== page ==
In Japan the art of producing these long tails was rewarded with extravagant generosity. In the island of Shikoku, one of the biggest of the Japanese group, the ruler of the Province of Tosa, the Daimyo, used the best tail feathers as decorations for his spear and every tail feather had a deep significance, so that quite a little system of heraldry and etiquette was built up around the long-tailed fowl.

As the feathers of the birds develop they are made to sit on high perches, which are raised continually as the tail grows, so that it shall never touch the floor. It is rather hard on the birds, and exemplifies again the old proverb that there is no great achievement without corresponding pains.

The Japanese have studied the subject so thoroughly that they have even worked out the best foods to give their fowls to make them produce the longest tails.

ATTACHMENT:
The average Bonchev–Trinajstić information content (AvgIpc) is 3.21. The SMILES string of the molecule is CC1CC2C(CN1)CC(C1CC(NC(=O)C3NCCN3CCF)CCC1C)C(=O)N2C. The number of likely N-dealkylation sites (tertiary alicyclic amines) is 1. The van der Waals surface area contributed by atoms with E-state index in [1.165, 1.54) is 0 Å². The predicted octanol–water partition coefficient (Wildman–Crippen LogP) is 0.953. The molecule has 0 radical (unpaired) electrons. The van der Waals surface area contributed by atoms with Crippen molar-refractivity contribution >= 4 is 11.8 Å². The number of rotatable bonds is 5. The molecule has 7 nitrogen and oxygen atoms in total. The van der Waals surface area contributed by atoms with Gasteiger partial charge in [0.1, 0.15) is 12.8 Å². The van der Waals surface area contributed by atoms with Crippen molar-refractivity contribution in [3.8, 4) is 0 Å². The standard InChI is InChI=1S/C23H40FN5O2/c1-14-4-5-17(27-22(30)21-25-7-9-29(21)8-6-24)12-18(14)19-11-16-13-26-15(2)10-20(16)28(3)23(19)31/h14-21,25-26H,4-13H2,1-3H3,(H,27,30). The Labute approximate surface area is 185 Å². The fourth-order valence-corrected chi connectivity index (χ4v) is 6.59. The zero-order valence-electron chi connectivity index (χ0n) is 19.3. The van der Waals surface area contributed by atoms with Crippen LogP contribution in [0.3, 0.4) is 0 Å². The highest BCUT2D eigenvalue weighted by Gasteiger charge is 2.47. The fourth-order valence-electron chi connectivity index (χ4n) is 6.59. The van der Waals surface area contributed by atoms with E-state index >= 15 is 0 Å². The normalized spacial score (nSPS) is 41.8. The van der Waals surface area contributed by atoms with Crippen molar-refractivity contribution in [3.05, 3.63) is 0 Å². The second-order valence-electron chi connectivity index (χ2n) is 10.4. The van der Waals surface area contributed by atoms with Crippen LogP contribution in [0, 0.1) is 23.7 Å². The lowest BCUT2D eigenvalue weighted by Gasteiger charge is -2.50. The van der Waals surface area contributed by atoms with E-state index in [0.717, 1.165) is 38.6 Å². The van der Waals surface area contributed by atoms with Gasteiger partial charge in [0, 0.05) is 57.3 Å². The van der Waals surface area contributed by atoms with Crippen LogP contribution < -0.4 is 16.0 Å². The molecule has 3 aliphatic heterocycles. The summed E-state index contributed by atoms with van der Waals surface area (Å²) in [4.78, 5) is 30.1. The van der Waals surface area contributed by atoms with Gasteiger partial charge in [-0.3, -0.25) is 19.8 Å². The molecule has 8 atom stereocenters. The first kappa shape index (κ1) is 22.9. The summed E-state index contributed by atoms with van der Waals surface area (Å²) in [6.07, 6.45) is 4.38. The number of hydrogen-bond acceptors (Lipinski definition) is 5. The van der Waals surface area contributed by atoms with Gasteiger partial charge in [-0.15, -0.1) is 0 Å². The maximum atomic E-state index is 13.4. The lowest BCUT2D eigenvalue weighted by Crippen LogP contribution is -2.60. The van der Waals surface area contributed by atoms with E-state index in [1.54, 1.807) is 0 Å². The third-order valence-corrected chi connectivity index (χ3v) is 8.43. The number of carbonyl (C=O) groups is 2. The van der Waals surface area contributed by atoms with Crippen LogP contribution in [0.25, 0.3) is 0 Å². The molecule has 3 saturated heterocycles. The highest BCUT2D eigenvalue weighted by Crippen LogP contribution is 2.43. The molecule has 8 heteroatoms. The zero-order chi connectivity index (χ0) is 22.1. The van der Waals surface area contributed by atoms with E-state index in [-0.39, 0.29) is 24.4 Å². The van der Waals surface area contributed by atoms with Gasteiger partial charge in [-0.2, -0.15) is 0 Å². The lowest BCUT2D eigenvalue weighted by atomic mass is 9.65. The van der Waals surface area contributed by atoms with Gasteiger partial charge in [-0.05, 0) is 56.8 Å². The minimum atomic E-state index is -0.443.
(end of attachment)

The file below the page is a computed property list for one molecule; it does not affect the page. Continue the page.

The New York Times, April 24, 1904, p. sm3.


Korean Long-tailed fowl

Jangmigye(長尾鷄)

The Jangmigye is a breed of long-tail fowl that originated in Mahan of ancient Korea.

Korean people's call 긴꼬리닭 (Ginkkori-Dak) in a pure Korean. "긴" is long, "꼬리" is tail, "닭" is chicken. It appears in a single-comb variety with Black Breasted Red plumage, White . The birds appear in Black-breasted Red(comb is single). Their legs are dark gray(lead), eyes red-brown and earlobes describes as red mixing white or white. Males weigh 1.2~1.8 kg (2.6~3.9 Lbs.) and females 800g~1.3 kg (1.7~2.8 Lbs.).